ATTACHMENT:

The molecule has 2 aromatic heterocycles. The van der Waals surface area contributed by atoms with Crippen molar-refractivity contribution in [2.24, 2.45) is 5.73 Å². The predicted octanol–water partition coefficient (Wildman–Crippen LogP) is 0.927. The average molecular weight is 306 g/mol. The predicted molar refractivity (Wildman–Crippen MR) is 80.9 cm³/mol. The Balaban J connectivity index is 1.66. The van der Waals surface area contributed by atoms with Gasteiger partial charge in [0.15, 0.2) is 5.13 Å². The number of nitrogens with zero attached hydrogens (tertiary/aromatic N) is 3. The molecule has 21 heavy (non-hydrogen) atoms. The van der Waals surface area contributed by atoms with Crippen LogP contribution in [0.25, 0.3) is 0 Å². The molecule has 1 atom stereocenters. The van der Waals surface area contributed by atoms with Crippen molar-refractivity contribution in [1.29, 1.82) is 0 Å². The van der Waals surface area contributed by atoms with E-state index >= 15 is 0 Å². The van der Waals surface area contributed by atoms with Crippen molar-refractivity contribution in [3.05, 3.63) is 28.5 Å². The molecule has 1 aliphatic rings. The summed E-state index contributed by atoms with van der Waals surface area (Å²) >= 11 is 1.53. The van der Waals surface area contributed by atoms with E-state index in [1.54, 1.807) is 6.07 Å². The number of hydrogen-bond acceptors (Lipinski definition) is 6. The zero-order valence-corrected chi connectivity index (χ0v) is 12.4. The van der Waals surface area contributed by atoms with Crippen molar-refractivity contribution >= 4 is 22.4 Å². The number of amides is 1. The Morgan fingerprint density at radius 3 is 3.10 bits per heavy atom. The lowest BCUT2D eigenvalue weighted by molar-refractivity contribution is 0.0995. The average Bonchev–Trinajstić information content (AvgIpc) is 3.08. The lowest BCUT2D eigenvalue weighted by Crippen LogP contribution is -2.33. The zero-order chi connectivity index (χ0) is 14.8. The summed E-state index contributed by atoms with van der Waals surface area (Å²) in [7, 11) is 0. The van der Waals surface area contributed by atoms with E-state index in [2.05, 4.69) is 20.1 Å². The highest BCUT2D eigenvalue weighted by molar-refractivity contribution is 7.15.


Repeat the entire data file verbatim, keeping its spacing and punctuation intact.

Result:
The molecule has 2 aromatic heterocycles. The van der Waals surface area contributed by atoms with Crippen molar-refractivity contribution in [2.24, 2.45) is 5.73 Å². The predicted octanol–water partition coefficient (Wildman–Crippen LogP) is 0.927. The average molecular weight is 306 g/mol. The predicted molar refractivity (Wildman–Crippen MR) is 80.9 cm³/mol. The Balaban J connectivity index is 1.66. The van der Waals surface area contributed by atoms with Gasteiger partial charge in [0.15, 0.2) is 5.13 Å². The number of nitrogens with zero attached hydrogens (tertiary/aromatic N) is 3. The molecule has 21 heavy (non-hydrogen) atoms. The van der Waals surface area contributed by atoms with Crippen LogP contribution in [0.25, 0.3) is 0 Å². The molecule has 1 atom stereocenters. The van der Waals surface area contributed by atoms with Crippen molar-refractivity contribution in [1.29, 1.82) is 0 Å². The van der Waals surface area contributed by atoms with E-state index >= 15 is 0 Å². The van der Waals surface area contributed by atoms with Crippen molar-refractivity contribution in [3.05, 3.63) is 28.5 Å². The molecule has 1 aliphatic rings. The summed E-state index contributed by atoms with van der Waals surface area (Å²) >= 11 is 1.53. The van der Waals surface area contributed by atoms with E-state index in [1.54, 1.807) is 6.07 Å². The number of hydrogen-bond acceptors (Lipinski definition) is 6. The zero-order valence-corrected chi connectivity index (χ0v) is 12.4. The van der Waals surface area contributed by atoms with Crippen molar-refractivity contribution >= 4 is 22.4 Å². The number of amides is 1. The Morgan fingerprint density at radius 3 is 3.10 bits per heavy atom. The lowest BCUT2D eigenvalue weighted by molar-refractivity contribution is 0.0995. The average Bonchev–Trinajstić information content (AvgIpc) is 3.08. The lowest BCUT2D eigenvalue weighted by Crippen LogP contribution is -2.33. The zero-order chi connectivity index (χ0) is 14.8. The summed E-state index contributed by atoms with van der Waals surface area (Å²) in [7, 11) is 0. The van der Waals surface area contributed by atoms with E-state index in [2.05, 4.69) is 20.1 Å². The highest BCUT2D eigenvalue weighted by molar-refractivity contribution is 7.15.